By Brenda Flanagan
“We’re calling these ‘Shame Boards’ that are being distributed and posted in police departments — basically highlighting officers who aren’t doing enough every month,” said Robert Nixon, director of government affairs for the PBA.
Police union officials claim “Shame Boards” list how many summonses each officer has issued. Even though New Jersey outlawed ticket quotas more than a decade ago, they say several departments across the state routinely list officers names and numbers and push so-called standards.
“A rose by any other name: you want to call it a ‘standard’? I will call it a quota. The officers behind me all have that pressure of getting out and writing the tickets to increase the revenue to the town,” said NJ PBA President Pat Colligan.
“Police officers are not ticket writing machines. Their job is to enforce the law, not to write tickets,” Nixon said.
The Policemen’s Benevolent Association called cops to Trenton yesterday to lobby lawmakers for a Senate bill that would restrict departments from using ticket standards to evaluate or discipline officers.
“The most egregious example I’ve seen is a municipality who is denying its officers meal breaks, changes in shifts, days off because they don’t write enough tickets,” Nixon said.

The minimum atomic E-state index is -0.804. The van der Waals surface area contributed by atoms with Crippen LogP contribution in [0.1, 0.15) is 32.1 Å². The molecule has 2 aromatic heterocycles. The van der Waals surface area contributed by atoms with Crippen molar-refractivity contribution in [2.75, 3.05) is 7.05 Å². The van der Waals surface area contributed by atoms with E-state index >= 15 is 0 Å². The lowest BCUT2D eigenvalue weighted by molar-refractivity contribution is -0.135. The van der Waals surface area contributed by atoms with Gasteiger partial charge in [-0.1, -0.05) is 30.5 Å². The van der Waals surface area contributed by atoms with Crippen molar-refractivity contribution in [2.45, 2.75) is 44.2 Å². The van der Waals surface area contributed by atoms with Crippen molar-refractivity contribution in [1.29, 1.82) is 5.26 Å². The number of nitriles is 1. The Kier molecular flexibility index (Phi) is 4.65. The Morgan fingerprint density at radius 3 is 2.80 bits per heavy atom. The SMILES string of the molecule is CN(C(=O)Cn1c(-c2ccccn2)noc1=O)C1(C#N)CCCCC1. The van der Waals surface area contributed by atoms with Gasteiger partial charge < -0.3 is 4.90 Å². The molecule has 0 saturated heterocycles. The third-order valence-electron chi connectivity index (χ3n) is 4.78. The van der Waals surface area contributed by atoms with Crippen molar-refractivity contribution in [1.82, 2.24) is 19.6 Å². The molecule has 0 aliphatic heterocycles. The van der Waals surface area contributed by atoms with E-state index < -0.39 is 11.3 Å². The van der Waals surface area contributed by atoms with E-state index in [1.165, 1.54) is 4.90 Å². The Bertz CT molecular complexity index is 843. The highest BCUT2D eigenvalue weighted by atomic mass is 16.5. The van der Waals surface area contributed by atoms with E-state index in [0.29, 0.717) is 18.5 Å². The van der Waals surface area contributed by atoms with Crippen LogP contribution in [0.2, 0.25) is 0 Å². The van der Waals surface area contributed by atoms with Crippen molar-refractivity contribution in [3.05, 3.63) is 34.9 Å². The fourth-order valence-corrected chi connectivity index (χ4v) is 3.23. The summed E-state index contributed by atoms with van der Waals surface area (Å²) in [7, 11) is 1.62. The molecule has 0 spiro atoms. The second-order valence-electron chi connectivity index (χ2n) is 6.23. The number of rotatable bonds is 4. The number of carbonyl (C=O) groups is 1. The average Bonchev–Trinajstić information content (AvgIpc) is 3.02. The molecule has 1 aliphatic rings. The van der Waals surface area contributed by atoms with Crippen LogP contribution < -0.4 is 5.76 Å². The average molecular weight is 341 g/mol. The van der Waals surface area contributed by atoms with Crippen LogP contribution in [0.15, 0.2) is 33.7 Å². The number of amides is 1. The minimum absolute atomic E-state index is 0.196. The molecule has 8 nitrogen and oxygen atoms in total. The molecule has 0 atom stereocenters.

One document we obtained instructs, “Officers will choose their districts with assigned meal breaks each day based on their performance from the previous month (November). The officer with the highest daily average will select first … Report Completion, MV [motor vehicle] Stops, Arrests and Summonses will be used to formulate the selection order.”
“We have one town where it’s blatant. It’s in their directive from the shift leader, that they’ve got to write this many tickets, and they’ll get benefits. They’ll get first choice of breaks. It really is now running rampant,” said Assemblyman Declan O’Scanlon.
O’Scanlon is sponsoring the companion Assembly bill. He’s deeply critical of how some departments use ticket standards.
“Departments will use the number of arrests, number of citations to pit officer against officer is what essentially becomes a competition to get advancement, to get the best shift and other perks,” he said.
Documents from a different police department announces that a “…new evaluation standard will raise the minimum summonses required to receive a satisfactory rating in motor vehicle enforcement.”
“That is outrageous. That is a blatant ticket quota. They’re already breaking the law in existence today and it’s pretty disgusting,” O’Scanlon said.
Chief Raymond Hayducka a spokesperson for the New Jersey of Chiefs of Police Association stated, “How are Chiefs supposed to keep the roads safe if we can’t hold officers accountable that refuse to write summonses? We are opposed to any law that forbids a police supervisor from evaluating a police officer on their core function and duties.”
The PBA says when people complain about cops going on a ticket writing blitz at the end of the month, that’s possibly true. Senate sponsor Anthony Bucco says that has to stop. His bill was unanimously voted out of committee and heads to the full Senate for a vote.